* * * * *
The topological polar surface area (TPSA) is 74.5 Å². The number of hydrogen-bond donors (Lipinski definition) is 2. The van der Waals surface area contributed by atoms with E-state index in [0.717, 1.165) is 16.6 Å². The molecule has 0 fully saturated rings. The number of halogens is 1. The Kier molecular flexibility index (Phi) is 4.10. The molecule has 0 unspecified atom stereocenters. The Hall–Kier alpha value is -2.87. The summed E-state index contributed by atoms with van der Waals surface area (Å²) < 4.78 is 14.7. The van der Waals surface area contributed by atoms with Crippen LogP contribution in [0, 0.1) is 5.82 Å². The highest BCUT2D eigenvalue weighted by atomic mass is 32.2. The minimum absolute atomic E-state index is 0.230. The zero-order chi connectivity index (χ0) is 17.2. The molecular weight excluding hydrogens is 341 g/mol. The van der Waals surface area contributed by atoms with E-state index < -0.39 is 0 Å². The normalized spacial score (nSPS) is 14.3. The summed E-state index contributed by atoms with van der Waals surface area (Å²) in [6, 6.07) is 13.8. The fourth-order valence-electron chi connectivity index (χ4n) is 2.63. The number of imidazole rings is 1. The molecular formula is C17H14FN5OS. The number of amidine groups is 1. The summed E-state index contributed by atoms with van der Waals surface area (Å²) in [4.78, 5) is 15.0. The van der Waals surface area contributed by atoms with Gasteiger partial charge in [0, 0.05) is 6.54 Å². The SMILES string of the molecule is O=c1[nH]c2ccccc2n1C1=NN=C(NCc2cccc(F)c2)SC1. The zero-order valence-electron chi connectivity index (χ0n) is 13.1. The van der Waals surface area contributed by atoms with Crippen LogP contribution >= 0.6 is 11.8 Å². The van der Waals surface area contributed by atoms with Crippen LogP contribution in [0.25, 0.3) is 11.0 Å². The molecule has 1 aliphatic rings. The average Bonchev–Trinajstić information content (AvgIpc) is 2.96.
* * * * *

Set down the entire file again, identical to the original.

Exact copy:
The topological polar surface area (TPSA) is 74.5 Å². The number of hydrogen-bond donors (Lipinski definition) is 2. The van der Waals surface area contributed by atoms with E-state index in [0.717, 1.165) is 16.6 Å². The molecule has 0 fully saturated rings. The number of halogens is 1. The Kier molecular flexibility index (Phi) is 4.10. The molecule has 0 unspecified atom stereocenters. The Hall–Kier alpha value is -2.87. The summed E-state index contributed by atoms with van der Waals surface area (Å²) < 4.78 is 14.7. The van der Waals surface area contributed by atoms with Crippen LogP contribution in [0, 0.1) is 5.82 Å². The highest BCUT2D eigenvalue weighted by atomic mass is 32.2. The minimum absolute atomic E-state index is 0.230. The zero-order chi connectivity index (χ0) is 17.2. The molecular weight excluding hydrogens is 341 g/mol. The van der Waals surface area contributed by atoms with E-state index < -0.39 is 0 Å². The normalized spacial score (nSPS) is 14.3. The summed E-state index contributed by atoms with van der Waals surface area (Å²) in [6, 6.07) is 13.8. The fourth-order valence-electron chi connectivity index (χ4n) is 2.63. The number of imidazole rings is 1. The molecular formula is C17H14FN5OS. The number of amidine groups is 1. The summed E-state index contributed by atoms with van der Waals surface area (Å²) in [4.78, 5) is 15.0. The van der Waals surface area contributed by atoms with Gasteiger partial charge in [0, 0.05) is 6.54 Å². The SMILES string of the molecule is O=c1[nH]c2ccccc2n1C1=NN=C(NCc2cccc(F)c2)SC1. The zero-order valence-electron chi connectivity index (χ0n) is 13.1. The van der Waals surface area contributed by atoms with Crippen LogP contribution >= 0.6 is 11.8 Å². The van der Waals surface area contributed by atoms with Crippen LogP contribution in [0.25, 0.3) is 11.0 Å². The molecule has 1 aliphatic rings. The average Bonchev–Trinajstić information content (AvgIpc) is 2.96.